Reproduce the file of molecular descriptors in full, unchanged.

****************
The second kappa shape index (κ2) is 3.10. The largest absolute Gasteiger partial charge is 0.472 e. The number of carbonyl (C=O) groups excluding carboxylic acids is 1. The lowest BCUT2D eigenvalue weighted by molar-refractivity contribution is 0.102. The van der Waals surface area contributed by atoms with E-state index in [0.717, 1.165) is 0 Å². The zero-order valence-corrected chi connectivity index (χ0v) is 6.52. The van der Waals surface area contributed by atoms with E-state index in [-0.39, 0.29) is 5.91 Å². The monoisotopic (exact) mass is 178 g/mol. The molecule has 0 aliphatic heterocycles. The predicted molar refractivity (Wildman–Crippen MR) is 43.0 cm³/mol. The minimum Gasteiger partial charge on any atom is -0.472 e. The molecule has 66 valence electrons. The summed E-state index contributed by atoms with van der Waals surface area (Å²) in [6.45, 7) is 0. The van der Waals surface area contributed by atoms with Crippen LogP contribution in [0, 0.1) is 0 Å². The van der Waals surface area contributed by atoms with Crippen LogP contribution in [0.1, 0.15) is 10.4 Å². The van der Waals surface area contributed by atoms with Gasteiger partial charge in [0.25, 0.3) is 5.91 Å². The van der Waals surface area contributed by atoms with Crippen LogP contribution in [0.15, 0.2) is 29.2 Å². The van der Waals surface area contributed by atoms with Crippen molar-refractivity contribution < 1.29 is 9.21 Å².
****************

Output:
The second kappa shape index (κ2) is 3.10. The largest absolute Gasteiger partial charge is 0.472 e. The number of carbonyl (C=O) groups excluding carboxylic acids is 1. The lowest BCUT2D eigenvalue weighted by molar-refractivity contribution is 0.102. The van der Waals surface area contributed by atoms with E-state index in [0.717, 1.165) is 0 Å². The zero-order valence-corrected chi connectivity index (χ0v) is 6.52. The van der Waals surface area contributed by atoms with E-state index in [-0.39, 0.29) is 5.91 Å². The monoisotopic (exact) mass is 178 g/mol. The molecule has 0 aliphatic heterocycles. The predicted molar refractivity (Wildman–Crippen MR) is 43.0 cm³/mol. The minimum Gasteiger partial charge on any atom is -0.472 e. The molecule has 66 valence electrons. The summed E-state index contributed by atoms with van der Waals surface area (Å²) in [6.45, 7) is 0. The van der Waals surface area contributed by atoms with Crippen LogP contribution in [0, 0.1) is 0 Å². The van der Waals surface area contributed by atoms with Crippen LogP contribution in [0.1, 0.15) is 10.4 Å². The van der Waals surface area contributed by atoms with Gasteiger partial charge in [0.25, 0.3) is 5.91 Å². The van der Waals surface area contributed by atoms with Crippen LogP contribution in [0.15, 0.2) is 29.2 Å². The van der Waals surface area contributed by atoms with Crippen molar-refractivity contribution < 1.29 is 9.21 Å².